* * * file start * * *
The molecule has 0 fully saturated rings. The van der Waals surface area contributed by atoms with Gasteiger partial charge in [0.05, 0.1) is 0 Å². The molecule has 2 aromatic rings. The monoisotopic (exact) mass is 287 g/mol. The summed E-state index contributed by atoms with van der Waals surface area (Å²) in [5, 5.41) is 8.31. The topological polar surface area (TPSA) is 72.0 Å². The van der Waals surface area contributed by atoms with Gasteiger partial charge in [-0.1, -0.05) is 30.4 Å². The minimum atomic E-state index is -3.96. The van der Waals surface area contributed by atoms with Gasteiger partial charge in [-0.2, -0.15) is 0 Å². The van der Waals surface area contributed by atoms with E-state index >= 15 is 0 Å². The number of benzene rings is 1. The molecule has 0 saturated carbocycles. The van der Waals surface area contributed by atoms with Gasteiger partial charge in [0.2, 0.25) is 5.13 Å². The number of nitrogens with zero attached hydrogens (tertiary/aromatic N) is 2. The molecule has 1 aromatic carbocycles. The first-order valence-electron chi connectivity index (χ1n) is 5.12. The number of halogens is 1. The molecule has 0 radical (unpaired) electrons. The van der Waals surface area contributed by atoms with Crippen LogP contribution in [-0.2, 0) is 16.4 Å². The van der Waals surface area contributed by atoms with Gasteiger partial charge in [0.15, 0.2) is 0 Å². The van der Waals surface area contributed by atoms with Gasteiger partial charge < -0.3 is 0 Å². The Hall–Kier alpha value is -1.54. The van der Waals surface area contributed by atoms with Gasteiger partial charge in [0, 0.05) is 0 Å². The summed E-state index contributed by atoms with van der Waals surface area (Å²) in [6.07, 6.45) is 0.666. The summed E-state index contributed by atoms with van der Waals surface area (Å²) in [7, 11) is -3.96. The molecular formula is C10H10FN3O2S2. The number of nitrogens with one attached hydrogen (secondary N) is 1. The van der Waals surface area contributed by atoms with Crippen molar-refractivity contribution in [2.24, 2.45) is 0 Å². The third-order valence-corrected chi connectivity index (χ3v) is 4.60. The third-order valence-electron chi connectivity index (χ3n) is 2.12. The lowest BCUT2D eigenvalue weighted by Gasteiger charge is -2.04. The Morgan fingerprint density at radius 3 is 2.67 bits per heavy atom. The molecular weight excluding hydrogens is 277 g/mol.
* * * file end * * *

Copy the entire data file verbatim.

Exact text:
The molecule has 0 fully saturated rings. The van der Waals surface area contributed by atoms with Gasteiger partial charge in [0.05, 0.1) is 0 Å². The molecule has 2 aromatic rings. The monoisotopic (exact) mass is 287 g/mol. The summed E-state index contributed by atoms with van der Waals surface area (Å²) in [5, 5.41) is 8.31. The topological polar surface area (TPSA) is 72.0 Å². The van der Waals surface area contributed by atoms with Gasteiger partial charge in [-0.1, -0.05) is 30.4 Å². The minimum atomic E-state index is -3.96. The van der Waals surface area contributed by atoms with Gasteiger partial charge in [-0.2, -0.15) is 0 Å². The van der Waals surface area contributed by atoms with E-state index >= 15 is 0 Å². The number of benzene rings is 1. The molecule has 0 saturated carbocycles. The van der Waals surface area contributed by atoms with Gasteiger partial charge in [0.2, 0.25) is 5.13 Å². The number of nitrogens with zero attached hydrogens (tertiary/aromatic N) is 2. The molecule has 1 aromatic carbocycles. The first-order valence-electron chi connectivity index (χ1n) is 5.12. The number of halogens is 1. The molecule has 0 radical (unpaired) electrons. The van der Waals surface area contributed by atoms with Crippen LogP contribution in [-0.2, 0) is 16.4 Å². The van der Waals surface area contributed by atoms with Gasteiger partial charge in [0.15, 0.2) is 0 Å². The van der Waals surface area contributed by atoms with Gasteiger partial charge < -0.3 is 0 Å². The Hall–Kier alpha value is -1.54. The van der Waals surface area contributed by atoms with Gasteiger partial charge in [0, 0.05) is 0 Å². The summed E-state index contributed by atoms with van der Waals surface area (Å²) in [6.07, 6.45) is 0.666. The summed E-state index contributed by atoms with van der Waals surface area (Å²) in [7, 11) is -3.96. The molecular formula is C10H10FN3O2S2. The number of nitrogens with one attached hydrogen (secondary N) is 1. The van der Waals surface area contributed by atoms with Crippen molar-refractivity contribution in [2.24, 2.45) is 0 Å². The third-order valence-corrected chi connectivity index (χ3v) is 4.60. The third-order valence-electron chi connectivity index (χ3n) is 2.12. The lowest BCUT2D eigenvalue weighted by Gasteiger charge is -2.04. The Morgan fingerprint density at radius 3 is 2.67 bits per heavy atom. The molecular weight excluding hydrogens is 277 g/mol.